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Indian math teachers on demand in Japan

Japan may soon open its gates to Indian primary school teachers specialising in mathematics as they believe that Indians are the best in the world when it comes to teaching this subject.

world Updated: Feb 04, 2008 11:00 IST

Japan may soon open its gates to Indian primary schoolteachers specialising in mathematics. For, the Japanese believe that Indians are the best in the world when it comes to teaching this subject.

The deputy leader of the visiting Indo-Japan Business Co-operation delegation, Ryuji Inamura, says the Japanese are extremely interested in the way this crucial academic subject is taught in India.

"Even though the idea is still in an incipient stage, we in Japan have already started poring over the Indian elementary mathematic syllabi and plan to take concrete steps ahead in the matter," Inamura told IANS in Mumbai.

Inamura said: "India has brought out IITians who are respected technocrats and sought after all over the world. Their foundation of mathematics is laid in the way they were taught during elementary schooling."

When asked how the Japanese planned to tackle the language barrier, Yoshihiro Nishida, chairman of Yokohama Foreign Trade Association and co-chairman Yokohama India Center Council, explained: "Mathematics is primarily a subject having its own unique numerical language. Just the basic knowledge of Japanese is enough for teaching purposes at the primary level."

Nishida revealed that they were seriously planning to introduce the Japanese language in India in a big way. "It will not only help iron out the psychological barrier, but also the language barrier if trade between the two countries has to flourish."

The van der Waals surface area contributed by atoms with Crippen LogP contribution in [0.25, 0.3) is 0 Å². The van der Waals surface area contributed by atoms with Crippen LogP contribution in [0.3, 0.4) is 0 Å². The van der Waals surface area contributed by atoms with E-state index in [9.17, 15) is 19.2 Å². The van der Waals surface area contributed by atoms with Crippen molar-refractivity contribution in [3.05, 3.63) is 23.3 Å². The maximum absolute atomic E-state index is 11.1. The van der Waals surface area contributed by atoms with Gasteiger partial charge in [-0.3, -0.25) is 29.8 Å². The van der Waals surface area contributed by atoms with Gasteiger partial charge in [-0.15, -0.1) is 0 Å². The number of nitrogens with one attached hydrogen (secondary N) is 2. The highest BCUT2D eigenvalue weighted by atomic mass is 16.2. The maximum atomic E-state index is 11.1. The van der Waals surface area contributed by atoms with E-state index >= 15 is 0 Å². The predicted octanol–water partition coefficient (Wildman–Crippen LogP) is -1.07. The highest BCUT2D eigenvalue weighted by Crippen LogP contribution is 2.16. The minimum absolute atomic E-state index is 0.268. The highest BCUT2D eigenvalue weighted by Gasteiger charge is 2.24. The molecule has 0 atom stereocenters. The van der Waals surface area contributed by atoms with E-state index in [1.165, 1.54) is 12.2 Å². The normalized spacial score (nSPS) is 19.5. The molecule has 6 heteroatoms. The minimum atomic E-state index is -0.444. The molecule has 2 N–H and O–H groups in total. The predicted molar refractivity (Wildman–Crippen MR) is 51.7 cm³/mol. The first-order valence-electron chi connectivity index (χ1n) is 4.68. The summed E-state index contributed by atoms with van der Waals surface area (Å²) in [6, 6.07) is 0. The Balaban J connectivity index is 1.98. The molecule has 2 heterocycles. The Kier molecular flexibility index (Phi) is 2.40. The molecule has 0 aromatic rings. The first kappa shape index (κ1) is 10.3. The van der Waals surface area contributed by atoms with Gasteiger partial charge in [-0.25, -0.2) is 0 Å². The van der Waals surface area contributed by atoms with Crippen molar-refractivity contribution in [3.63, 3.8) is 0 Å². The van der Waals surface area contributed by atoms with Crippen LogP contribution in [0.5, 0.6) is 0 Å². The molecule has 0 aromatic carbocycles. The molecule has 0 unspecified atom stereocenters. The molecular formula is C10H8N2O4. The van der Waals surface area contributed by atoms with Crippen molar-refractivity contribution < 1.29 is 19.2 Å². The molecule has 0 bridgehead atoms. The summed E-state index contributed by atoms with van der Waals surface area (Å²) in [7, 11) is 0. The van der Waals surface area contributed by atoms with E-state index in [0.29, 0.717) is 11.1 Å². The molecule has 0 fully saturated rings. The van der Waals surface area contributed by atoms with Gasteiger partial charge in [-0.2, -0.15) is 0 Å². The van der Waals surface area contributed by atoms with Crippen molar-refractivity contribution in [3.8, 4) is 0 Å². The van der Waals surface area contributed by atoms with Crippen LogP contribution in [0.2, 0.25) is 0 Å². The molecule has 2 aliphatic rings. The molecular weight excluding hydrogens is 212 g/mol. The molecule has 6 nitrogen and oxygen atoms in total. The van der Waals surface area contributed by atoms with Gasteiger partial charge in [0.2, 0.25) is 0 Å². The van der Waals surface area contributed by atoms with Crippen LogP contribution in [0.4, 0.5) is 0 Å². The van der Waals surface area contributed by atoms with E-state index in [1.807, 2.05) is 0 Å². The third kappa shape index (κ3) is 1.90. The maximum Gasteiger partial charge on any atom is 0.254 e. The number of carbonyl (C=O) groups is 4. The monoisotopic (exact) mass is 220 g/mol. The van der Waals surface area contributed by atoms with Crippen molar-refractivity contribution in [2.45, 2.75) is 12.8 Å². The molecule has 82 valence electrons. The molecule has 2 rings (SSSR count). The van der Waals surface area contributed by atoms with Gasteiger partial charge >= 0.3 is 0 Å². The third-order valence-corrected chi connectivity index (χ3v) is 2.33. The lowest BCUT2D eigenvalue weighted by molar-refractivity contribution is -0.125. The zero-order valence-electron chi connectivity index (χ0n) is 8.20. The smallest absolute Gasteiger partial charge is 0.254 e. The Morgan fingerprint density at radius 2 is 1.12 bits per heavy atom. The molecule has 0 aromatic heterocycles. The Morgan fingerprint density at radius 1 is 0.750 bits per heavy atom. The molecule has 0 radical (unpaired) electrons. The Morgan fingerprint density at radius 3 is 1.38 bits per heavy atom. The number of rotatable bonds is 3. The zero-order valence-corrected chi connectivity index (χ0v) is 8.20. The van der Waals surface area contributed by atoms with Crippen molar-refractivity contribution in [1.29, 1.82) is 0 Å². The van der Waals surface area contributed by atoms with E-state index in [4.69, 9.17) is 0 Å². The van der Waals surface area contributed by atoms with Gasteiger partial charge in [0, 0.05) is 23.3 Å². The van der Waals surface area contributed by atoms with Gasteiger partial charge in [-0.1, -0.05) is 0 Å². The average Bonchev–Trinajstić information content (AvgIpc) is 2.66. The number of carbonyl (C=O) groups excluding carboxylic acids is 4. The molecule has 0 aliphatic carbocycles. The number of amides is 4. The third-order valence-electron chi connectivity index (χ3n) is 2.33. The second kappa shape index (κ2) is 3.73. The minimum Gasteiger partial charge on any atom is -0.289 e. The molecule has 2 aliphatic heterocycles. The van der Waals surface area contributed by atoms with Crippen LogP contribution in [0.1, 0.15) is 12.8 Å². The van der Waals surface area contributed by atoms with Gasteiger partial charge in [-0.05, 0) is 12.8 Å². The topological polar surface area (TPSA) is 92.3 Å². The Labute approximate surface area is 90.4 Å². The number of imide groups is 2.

Concurring with Nishida, Inamura pointed out that the interest in the subject could be gauged from the fact that two copyright cases of Indian school mathematics textbooks were currently pending in Japanese courts.

"I do not have more details on the issue, but then it shows the kind of influence the Indian educational system has in our country."

When asked the reason behind the spurt of interest in this subject, Makino Masatomo, a special writer for one of Japan's top ranking newspapers Kanagawa Shimbun, explained at length.

"Since the 1980s and 90s, there has been a sharp dip in mathematics education in Japanese schools. After making a deep assessment of educational systems all over the world, particularly the developed countries, a majority of our educators have concluded that the teaching system in the Indian subcontinent can do wonders for Japan.

"After all, India has right now the best IT professionals. And take a look at academic institutions the world over, you find Indians occupying high-level teaching chairs. "

Apart from the keen interest in Indian primary education system, the delegation has come to India with a focus on reviving economic ties.

Nalin C. Advani, director and chairman, Working Group, Yokohama India Center Council, told IANS: "In recent years, the Japanese have made India synonymous with a one-liner - 'Oh, your country had discovered the concept of zero isn't it?' That is very true and a good sign of the high level academic excellence of our own teachers, despite severe handicaps."

Referring to the business tie-ups, Advani said that Japanese businessmen are very keen that Indian businessmen explore sunrise Japanese industrial sectors like bio-pharma and IT.

"However, many others are keen to explore joint ventures in areas like city planning, real estate, rail network, port development and infrastructure development, specially in the Delhi-Mumbai Industrial Corridor. Primary discussions have been conducted, but the fact remains that the Japanese certainly are among the best town planners in the world."

Another aspect of immense interest is boosting tourism between the two countries. Apart from specialised tours, Nishida said efforts are now on to promote Indian culture and put the country among the Most Favoured Tourist Destinations for the Japanese traveller.